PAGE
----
A common mission statement for our industry would probably be something like "We provide on-time, clean, safe and friendly service to our customers and the communities that we service." That simple statement is the reason for our existence. However, from a maintenance point of view, that means providing maximum equipment availability to meet the scheduled and unscheduled demands for service. Moreover, it also means that the maintenance of the equipment has to be as economical and efficient as possible in order to provide the maximum vehicle and component life.
In maintenance, we tend to measure our return on invested fare and tax dollars in costs per mile, mean miles between road calls, miles per gallon, etc. How do we measure our investment or value for the mechanics that we employ and train to perform the various maintenance functions? Generally speaking, each mechanic is both a cost and savings center.
As a rule, the key to an efficient and effective maintenance department, in part, is having qualified mechanics to perform the various maintenance tasks. This is not always easily accomplished. The external job market is unable to provide our industry with individuals that possess the required skills and competencies. However, there are a few human resource managers that are under the impression that training and maintenance departments should be able to develop and train any individual for a career as a transit mechanic.
For the most part, those of us in training know this is not true. Hence, our industry has adopted the "Grow Our Own" philosophy. "Grow Our Own" simply means shaping an individual to meet our expectations. Many transit properties have done a good job of training and qualifying the maintenance workforce to meet the maintenance demands of the transit business. Yet, how good is good when it comes down to measuring the skills and competencies of a transit mechanic? What is their value to cost ratio?
Nevertheless, technology is changing our industry at a tremendous rate. It is also changing and enhancing the skills and competencies of our transit mechanics. How do we measure as well as recognize their exceptional skills and competencies? How do we qualify and compare their skills in relation to other industries? As mentioned above, how do we substantiate the investment made in a career?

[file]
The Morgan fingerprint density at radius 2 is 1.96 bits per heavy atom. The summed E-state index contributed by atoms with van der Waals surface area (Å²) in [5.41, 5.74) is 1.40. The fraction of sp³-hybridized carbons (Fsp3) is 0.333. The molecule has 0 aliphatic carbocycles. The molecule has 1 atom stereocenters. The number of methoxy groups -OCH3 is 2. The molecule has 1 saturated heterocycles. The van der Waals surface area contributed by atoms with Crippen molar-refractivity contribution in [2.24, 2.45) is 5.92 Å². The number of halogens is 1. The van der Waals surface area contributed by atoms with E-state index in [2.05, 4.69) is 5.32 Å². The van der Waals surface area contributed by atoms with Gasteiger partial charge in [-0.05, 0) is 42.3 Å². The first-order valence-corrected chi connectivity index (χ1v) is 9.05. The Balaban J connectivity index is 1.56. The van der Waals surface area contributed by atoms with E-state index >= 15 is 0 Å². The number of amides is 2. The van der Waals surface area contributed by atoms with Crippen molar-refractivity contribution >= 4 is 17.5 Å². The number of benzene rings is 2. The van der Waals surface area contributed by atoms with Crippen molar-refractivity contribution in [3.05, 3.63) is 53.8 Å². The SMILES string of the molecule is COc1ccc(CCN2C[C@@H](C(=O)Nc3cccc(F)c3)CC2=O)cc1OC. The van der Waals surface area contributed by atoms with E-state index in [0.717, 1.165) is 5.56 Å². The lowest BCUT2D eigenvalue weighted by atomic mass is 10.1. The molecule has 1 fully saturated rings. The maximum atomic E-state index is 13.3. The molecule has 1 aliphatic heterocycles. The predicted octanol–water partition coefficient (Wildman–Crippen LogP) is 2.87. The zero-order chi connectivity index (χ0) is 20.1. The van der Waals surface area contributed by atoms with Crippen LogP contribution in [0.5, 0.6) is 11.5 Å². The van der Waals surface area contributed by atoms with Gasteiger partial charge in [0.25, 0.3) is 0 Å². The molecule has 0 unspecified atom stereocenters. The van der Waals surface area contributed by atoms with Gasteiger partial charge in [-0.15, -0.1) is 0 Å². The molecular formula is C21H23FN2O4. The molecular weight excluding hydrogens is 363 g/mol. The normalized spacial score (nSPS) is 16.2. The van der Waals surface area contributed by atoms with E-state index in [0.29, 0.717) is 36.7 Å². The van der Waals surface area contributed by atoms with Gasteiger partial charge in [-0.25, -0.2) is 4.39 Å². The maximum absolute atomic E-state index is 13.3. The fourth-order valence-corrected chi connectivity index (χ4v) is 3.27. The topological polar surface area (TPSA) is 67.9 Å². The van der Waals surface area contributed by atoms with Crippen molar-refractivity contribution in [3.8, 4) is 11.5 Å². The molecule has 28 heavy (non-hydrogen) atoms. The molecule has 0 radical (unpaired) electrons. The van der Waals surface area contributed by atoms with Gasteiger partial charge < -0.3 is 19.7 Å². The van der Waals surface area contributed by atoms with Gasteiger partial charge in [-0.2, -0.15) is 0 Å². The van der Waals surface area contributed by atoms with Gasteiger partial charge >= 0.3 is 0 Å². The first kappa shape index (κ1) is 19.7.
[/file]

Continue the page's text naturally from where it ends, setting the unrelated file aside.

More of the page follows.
In short, one way to accomplish, substantiate or recognize the skills and competencies of our transit maintenance employees is to certify their skills and competencies. In doing so, certification becomes a credential that everyone seeks. For example, doctors, lawyers, paramedics and other occupations require a certification that provides credentials for an individual to perform in that certified occupation. It recognizes the knowledge, skills, competencies, abilities and initiative that an individual has to exhibit in order to earn the status and credential of the occupation. Why should our transit mechanics have anything less?
Transit moves the most people, next to the personal automobile. That is a big responsibility for our industry. Safety, dependability, security and comfort are essential to our customers.
In late October of 2003, a recommendation was forwarded to the TCRP Oversight and Project Selection (TOPS) Committee to fund the TCRP Project E-6, Transit Bus Mechanics: Building for Success - The ASE Transit Bus Maintenance Certification Test Series. Project E-6 was a long time in coming. The first problem statement recognized the need for a national transit mechanics certification and was submitted in 1994.
The Institute for Automotive Service Excellence, commonly known as ASE, is an independent, non-profit organization that facilitates industry-related certification tests. ASE was first organized in the early 1970s as an unbiased organization that would recognize and certify automobile mechanics. This was done by the automotive industry as a way of policing their industry in lieu of government national mechanic certification. The government became involved as a result of public outcry due to automobile repairs being performed by incompetent individuals.